The TRAVELING WAVETUBE (twt) is a high-gain, low-noise, wide-bandwidth microwave amplifier. It is capable of gains greater than 40 dB with bandwidths exceeding an octave. (A bandwidth of 1 octave is one in which the upper frequency is twice the lower frequency.) Traveling-wave tubes have been designed for frequencies as low as 300 megahertz and as high as 50 gigahertz. The twt is primarily a voltage amplifier. The wide-bandwidth and low-noise characteristics make the twt ideal for use as an rf amplifier in microwave equipment.
The physical construction of a typical twt is shown in the figure below. The twt contains an electron gun which produces and then accelerates an electron beam along the axis of the tube. The surrounding magnet provides a magnetic field along the axis of the tube to focus the electrons into a tight beam. The HELIX, at the center of the tube, is a coiled wire that provides a low-impedance transmission line for the rf energy within the tube.
The rf input and output are coupled onto and removed from the helix by directional couplers that have no physical connection to the helix. If the rf energy is transported on coaxial cables, the coaxial couplers are wound in a helical manner similar to that shown in the figure below. If the rf energy is transported in waveguides, waveguide directional couplers are used. The attenuator prevents any reflected waves from traveling back down the helix.
Physical construction of a twt.
A simplified version of twt operation is shown in figure below. In the figure, an electron beam is passing along a nonresonant transmission line represented by a straight wire. The input to the transmission line is an rf wave which travels on the line from input to output. The line will transport a wide range of rf frequencies if it is terminated in the characteristic impedance of the line. The electromagnetic waves traveling down the line produce electric fields that interact with the electrons of the beam.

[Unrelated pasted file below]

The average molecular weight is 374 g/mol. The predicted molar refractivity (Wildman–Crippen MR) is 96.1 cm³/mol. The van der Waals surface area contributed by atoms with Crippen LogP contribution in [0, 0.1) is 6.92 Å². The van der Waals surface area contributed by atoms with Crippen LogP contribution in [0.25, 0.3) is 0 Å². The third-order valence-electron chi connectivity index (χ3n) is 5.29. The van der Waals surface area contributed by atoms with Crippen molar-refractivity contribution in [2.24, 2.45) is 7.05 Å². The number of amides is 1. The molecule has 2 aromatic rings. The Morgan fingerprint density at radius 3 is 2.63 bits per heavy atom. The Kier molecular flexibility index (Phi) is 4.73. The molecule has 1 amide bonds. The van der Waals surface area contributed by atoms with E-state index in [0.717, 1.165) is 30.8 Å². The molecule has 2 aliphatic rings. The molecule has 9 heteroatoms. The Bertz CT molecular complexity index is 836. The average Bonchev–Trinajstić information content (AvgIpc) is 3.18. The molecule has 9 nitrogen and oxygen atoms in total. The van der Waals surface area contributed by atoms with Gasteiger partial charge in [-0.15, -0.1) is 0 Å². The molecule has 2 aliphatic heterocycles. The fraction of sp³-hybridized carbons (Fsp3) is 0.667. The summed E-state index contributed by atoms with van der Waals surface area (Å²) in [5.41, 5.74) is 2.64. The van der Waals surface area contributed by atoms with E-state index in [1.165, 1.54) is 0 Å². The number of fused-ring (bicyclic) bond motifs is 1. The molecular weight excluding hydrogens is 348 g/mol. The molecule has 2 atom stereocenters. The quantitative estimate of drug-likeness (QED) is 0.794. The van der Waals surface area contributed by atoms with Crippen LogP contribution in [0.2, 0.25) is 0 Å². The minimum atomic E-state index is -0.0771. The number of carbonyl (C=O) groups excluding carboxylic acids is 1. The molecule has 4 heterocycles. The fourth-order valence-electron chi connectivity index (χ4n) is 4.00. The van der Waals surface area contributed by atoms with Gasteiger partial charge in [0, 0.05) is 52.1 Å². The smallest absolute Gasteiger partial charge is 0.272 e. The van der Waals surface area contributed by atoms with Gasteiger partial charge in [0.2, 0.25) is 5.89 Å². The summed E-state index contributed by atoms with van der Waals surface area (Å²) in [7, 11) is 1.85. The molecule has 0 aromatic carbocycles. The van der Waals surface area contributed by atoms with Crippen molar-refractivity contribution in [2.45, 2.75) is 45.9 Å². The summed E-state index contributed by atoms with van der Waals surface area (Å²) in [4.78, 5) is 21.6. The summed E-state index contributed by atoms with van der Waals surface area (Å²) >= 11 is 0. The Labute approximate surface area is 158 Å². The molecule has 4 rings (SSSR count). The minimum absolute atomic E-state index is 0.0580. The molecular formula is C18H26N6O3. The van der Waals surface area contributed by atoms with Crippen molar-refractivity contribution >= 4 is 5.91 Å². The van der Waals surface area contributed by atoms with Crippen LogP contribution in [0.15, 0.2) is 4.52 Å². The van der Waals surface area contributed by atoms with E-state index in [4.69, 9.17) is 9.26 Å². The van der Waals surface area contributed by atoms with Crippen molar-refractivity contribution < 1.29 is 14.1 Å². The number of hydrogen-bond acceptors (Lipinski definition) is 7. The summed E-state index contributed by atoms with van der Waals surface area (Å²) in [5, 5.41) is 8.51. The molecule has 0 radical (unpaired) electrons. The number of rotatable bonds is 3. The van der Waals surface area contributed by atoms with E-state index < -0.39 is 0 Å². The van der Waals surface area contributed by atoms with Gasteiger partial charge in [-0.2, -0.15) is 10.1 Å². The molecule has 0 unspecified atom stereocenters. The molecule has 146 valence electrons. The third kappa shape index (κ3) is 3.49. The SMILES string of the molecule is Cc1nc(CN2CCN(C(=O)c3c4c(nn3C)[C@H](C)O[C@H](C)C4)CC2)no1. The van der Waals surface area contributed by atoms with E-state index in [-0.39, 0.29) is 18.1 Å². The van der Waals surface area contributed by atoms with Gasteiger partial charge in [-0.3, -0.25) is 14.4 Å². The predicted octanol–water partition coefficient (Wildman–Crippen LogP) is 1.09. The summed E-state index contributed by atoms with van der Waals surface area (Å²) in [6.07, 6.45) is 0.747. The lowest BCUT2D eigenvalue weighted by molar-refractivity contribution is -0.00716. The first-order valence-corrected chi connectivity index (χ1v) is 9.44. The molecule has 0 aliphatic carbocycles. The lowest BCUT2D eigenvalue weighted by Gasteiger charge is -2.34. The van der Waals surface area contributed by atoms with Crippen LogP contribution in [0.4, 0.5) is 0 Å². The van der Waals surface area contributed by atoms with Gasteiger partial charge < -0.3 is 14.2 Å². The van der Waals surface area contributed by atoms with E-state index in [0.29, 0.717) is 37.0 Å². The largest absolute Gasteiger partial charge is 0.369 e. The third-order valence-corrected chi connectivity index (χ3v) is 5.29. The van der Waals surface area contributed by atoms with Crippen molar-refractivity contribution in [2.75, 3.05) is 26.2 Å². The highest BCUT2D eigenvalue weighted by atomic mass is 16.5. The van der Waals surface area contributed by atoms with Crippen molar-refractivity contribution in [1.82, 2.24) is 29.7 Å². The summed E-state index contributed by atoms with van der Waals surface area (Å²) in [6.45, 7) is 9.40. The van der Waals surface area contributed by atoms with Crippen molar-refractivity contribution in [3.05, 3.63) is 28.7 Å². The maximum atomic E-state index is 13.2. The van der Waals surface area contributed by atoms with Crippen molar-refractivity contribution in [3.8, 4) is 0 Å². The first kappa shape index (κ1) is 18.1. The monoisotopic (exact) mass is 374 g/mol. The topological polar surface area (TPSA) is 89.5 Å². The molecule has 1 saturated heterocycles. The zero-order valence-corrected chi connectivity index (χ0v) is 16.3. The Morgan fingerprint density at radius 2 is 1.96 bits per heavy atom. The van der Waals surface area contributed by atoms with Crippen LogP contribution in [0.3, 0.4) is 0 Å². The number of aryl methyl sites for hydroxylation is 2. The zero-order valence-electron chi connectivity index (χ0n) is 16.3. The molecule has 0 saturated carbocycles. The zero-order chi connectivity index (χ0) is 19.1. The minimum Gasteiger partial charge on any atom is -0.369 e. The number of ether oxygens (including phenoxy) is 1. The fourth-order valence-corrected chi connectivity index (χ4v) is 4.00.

If the electrons of the beam were accelerated to travel faster than the waves traveling on the wire, bunching would occur through the effect of velocity modulation. Velocity modulation would be caused by the interaction between the traveling-wave fields and the electron beam. Bunching would cause the electrons to give up energy to the traveling wave if the fields were of the correct polarity to slow down the bunches. The energy from the bunches would increase the amplitude of the traveling wave in a progressive action that would take place all along the length of the twt, as shown in the figure above.
However, because the waves travel along the wire at the speed of light, the simple twt shown in the figure above will not work. At present no way is known to accelerate an electron beam to the speed of light. Since the electron beam cannot travel faster than the wave on the wire, bunching will not take place and the tube will not work. The twt is therefore designed with a delay structure to slow the traveling wave down to or below the speed of the electrons in the beam.